20 Essential African Films You Need To Watch

african films

Many African films that remain popular deal with the parallels between Africa’s past in relations to its modern present state. From this, we view a wide range of topics such as traditions, ideological and political institutions that were set by colonizers which remain long after their dissolution, gender roles, and the significance of oral narratives and language.

The films created link the past, present and future of the continent in a way that doesn’t trail the concept of time. Images shown in most the films are a part of a grander story built on layers upon layers of analogies, metaphors and societal events containing many interconnected connotations.

African Cinema as well as other foreign or international films are a tremendous vehicle for enlightenment, education and cultural awareness that some just don’t experience in their lifetime. African films will forever be commemorated as a valuable archive of memory, knowledge and wisdom that is worth preserving, reinterpreted and studied. Here is a procurement of 20 of the best in African films that we recommend you start watching.


20. El Haram (Burkina Faso, Henry Barakat, 1965)

el haram

El Haram (The Sin), widely regarded as the prolific Cairo-born director’s best work, is featured in many of the ten best Arab film lists. It was adapted from a novel by Youssef Idriss, the picture deals with the sufferings of migrant farm workers, whose lives are precarious, since they are hired only by the day at crucial seasons of the year.

The film combines many elements that make up an Egyptian dramatic feature such as a narrative structure using a long central flashback through which the past affects the present. Other ingredients include a pattern of music and images that magnifies the viewer’s emotional response, a general sense of helplessness in the face of an unchanging traditional community.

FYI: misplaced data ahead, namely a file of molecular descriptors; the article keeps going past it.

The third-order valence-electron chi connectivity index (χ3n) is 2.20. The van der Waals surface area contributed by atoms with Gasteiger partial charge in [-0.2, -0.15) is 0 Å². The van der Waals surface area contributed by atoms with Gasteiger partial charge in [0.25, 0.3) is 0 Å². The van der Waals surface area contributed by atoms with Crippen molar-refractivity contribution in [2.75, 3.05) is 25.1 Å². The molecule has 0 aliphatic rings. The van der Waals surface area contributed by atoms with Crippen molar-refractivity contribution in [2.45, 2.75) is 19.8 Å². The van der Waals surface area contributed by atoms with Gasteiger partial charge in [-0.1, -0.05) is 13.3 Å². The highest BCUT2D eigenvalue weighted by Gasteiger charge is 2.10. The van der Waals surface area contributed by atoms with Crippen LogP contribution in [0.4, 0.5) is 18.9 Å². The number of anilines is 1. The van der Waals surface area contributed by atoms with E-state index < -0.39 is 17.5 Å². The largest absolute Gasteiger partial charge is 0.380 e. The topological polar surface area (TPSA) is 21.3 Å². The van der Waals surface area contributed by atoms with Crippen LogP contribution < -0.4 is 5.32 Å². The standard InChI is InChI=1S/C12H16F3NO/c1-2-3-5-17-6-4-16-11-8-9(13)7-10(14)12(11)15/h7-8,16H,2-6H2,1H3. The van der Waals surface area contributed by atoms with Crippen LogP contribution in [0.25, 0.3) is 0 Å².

19. Samba Traoré (Burkina Faso, Idrissa Ouedraogo, 1992)


Idrissa Ouedraogo’s Yam Daabo (1987), in which the child of a peasant family is killed in a traffic accident in the big city, and the same director’s Samba Traoré (1992), is about a prodigal son who returns to the village after having committed armed robbery in the capital. The movie combines the conflicts between tradition and change and the city versus the village into the life of a single character. The quality of life in the city is demonstrated in the rapid violent images that open the film.

It is worth noting, however, that usually the films do not set up tradition and modernity as two irreconcilable poles of an abstract dichotomy. Rather, the subject is depicted as a lived reality in a country whose urban centers form an integral part of global modernity, whereas the vast rural areas still largely adhere to tradition.


18. Finye (Mali, Souleymane Cissé, 1982)


Just as his previous films were created to confront directly the lives of the urban working class, so was Finye, it examines seriously at the workings of power in an African society under military rule. The main characters, two young students live in a world marked by the clash of generations, the pressures of exam-taking in a corrupt educational system, and a mix of commitment and betrayal when their solidarity is tested.